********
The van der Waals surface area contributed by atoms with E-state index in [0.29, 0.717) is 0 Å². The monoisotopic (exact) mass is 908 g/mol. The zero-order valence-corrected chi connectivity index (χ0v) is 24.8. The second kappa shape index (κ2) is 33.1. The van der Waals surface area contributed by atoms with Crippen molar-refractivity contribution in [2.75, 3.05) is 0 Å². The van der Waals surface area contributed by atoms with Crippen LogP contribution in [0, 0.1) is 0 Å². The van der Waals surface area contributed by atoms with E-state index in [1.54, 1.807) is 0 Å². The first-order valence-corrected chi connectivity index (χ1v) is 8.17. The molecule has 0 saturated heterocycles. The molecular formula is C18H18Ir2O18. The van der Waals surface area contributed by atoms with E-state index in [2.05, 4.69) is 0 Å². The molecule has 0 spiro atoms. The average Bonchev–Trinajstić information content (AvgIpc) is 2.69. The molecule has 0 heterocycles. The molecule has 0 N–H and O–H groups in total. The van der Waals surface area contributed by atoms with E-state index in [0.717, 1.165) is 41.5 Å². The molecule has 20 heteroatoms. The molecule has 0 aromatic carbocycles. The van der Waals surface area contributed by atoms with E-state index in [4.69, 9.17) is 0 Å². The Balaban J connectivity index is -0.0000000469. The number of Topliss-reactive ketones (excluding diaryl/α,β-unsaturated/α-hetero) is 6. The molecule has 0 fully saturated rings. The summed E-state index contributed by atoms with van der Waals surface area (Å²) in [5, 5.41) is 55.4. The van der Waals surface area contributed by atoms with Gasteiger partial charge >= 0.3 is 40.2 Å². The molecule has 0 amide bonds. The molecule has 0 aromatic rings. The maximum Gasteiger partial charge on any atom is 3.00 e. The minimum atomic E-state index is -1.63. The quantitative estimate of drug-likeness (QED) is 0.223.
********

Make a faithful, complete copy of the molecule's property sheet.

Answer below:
The van der Waals surface area contributed by atoms with E-state index in [0.29, 0.717) is 0 Å². The monoisotopic (exact) mass is 908 g/mol. The zero-order valence-corrected chi connectivity index (χ0v) is 24.8. The second kappa shape index (κ2) is 33.1. The van der Waals surface area contributed by atoms with Crippen molar-refractivity contribution in [2.75, 3.05) is 0 Å². The van der Waals surface area contributed by atoms with Crippen LogP contribution in [0, 0.1) is 0 Å². The van der Waals surface area contributed by atoms with E-state index in [1.54, 1.807) is 0 Å². The first-order valence-corrected chi connectivity index (χ1v) is 8.17. The molecule has 0 saturated heterocycles. The molecular formula is C18H18Ir2O18. The van der Waals surface area contributed by atoms with E-state index in [2.05, 4.69) is 0 Å². The molecule has 0 spiro atoms. The average Bonchev–Trinajstić information content (AvgIpc) is 2.69. The molecule has 0 heterocycles. The molecule has 0 N–H and O–H groups in total. The van der Waals surface area contributed by atoms with E-state index in [0.717, 1.165) is 41.5 Å². The molecule has 20 heteroatoms. The molecule has 0 aromatic carbocycles. The van der Waals surface area contributed by atoms with E-state index in [4.69, 9.17) is 0 Å². The Balaban J connectivity index is -0.0000000469. The number of Topliss-reactive ketones (excluding diaryl/α,β-unsaturated/α-hetero) is 6. The molecule has 0 fully saturated rings. The summed E-state index contributed by atoms with van der Waals surface area (Å²) in [5, 5.41) is 55.4. The van der Waals surface area contributed by atoms with Gasteiger partial charge >= 0.3 is 40.2 Å². The molecule has 0 amide bonds. The molecule has 0 aromatic rings. The maximum Gasteiger partial charge on any atom is 3.00 e. The minimum atomic E-state index is -1.63. The quantitative estimate of drug-likeness (QED) is 0.223.